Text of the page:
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12:00 AM, Sep 9, 1996 • By VINCENT CARROLL
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In retrospect, it was merely a matter of time before Tom Hayden would finally proclaim himself an Indian. For a quarter century or more, Indians have been Hayden's favorite people -- equaled in his affections for only a few years by the Communist Vietnamese. But whereas Communist imperfections belatedly caught Hayden's eye, long after the last blood of American troops had stained Indochinese soil, the romance of Indians still retains its hold on the California state senator, delegate to last week's Democratic convention, and onetime leader of the New Left.

Best of all, Hayden is now one of them. His transformation is recounted in his new book, The Lost Gospel of the Earth (Sierra Club Books, 267 pages, $ 22), a work of environmental theology that will solidify Hayden's reputation as his generation's most nimble spokesman for whatever leftist enthusiasm dominates the day.

Hayden clears the ground for his new identity with a necessary stipulation: "The search for the lost gospel," he announces, involves "a deeper exploration of our common identity in a native past. No one is purely settler, or purely native. We are all indigenous somewhere." Although born and raised mainly in Michigan, Hayden seems to believe he is "indigenous" to Ireland and that his Irish ancestors "could be called the Indians of Europe." For one thing, the Irish once lived in "kinship-based clans similar to tribes in America." For another, not only had these Irish once "communicated with spirits in the land and sea," but they would later develop "the 'greenest' church in Europe."

Hayden first tried to enter Ireland in the late 60s, but his reputation preceded him and he was summarily expelled. "I wonder today," he muses, "if the experience of expulsion from our own ethnic gardens doesn't reverberate as an unhealed pain in our own memories." By way of answering he notes that in 1973, he and Jane Fonda named their son Garity, his mother's maiden name, as "a step in the recovery of memory and healing of loss."

"It also was then," he now reveals, "that I began to understand how an Indian in America must feel."

Such dreadful sanctimony and self-absorption have been the hallmarks of Hayden's long public career, along with an unchecked sentimentality. Thirty years ago Hayden fell head over heels for a Third World police state; today his knees go weak at the mere mention of any people that supposedly worships trees. Hayden must feel like an Indian because Indians, above all others, embody for him the lost nature mysticism that he believes is necessary to save the world. Once upon a time, it was American imperialism that threatened human existence. Now the danger is every major organized religion on earth. They all, every one, fail to put nature on the pedestal it deserves.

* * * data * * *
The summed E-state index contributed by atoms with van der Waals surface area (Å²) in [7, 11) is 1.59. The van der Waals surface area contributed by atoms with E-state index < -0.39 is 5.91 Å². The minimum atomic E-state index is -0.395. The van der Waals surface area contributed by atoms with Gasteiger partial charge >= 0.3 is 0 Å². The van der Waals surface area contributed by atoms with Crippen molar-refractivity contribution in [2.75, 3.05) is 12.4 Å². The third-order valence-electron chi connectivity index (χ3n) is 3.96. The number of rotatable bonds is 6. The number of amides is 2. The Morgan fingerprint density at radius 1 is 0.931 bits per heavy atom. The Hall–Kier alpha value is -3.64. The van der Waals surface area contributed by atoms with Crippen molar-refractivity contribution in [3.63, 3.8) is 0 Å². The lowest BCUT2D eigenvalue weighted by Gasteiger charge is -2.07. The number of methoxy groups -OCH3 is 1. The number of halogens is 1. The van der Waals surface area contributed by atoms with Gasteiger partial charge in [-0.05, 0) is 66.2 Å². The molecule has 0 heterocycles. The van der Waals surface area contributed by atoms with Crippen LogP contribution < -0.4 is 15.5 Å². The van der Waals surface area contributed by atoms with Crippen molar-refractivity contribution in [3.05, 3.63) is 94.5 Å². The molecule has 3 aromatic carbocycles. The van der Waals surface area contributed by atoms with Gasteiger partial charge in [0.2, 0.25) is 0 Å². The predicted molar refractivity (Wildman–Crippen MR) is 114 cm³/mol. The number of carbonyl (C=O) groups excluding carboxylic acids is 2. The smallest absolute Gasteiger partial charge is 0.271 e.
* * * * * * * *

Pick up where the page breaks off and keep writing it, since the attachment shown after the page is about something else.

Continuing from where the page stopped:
The Judeo-Christian tradition, in particular, has a lot of explaining to do. For openers, "the Ten Commandments prohibit adultery but not pollution, demand that we honor our parents but not the earth." And was there ever a more disturbing call to human dominion over nature ("a license to plunder the natural world") than the traditional interpretation of Genesis?

Much of this has been said before, of course, most notably by Lynn White, who in a 1967 article for Science magazine blamed "our ecological crisis" on "the victory of Christianity over paganism." Yet Hayden has no illusions about the resilience of the biblical tradition, and a fundamentalist interpretation at that. As recently as 1991, he recounts, a Gallup poll found that nearly half of all Americans adhere to the view that man was created "pretty much in his present form at one time in the last 10, 000 years." If Genesis cannot be cast aside, Hayden reasons, it must "be reinterpreted in a greener way," along with the whole of Judeo-Christian theology -- which task, in a nutshell, Hayden sets out to do, while helpfully throwing in a chapter on how to improve Buddhism, too.

Yet the endeavor is hopeless, and one senses the author knows it as well as anyone. Strip Christianity of monotheism, hierarchy, and the immortality of the individual human soul, put human beings on the same moral plane as a grasshopper or a porcupine, and what you have left may be agreeable to a nature mystic, but it doesn't remotely resemble Christianity. If "nature mysticism is the de facto religion of native people everywhere," as Hayden argues, what would distinguish its Christian variant, other than a few apparently expendable biblical stories? Hayden never really bothers to explain.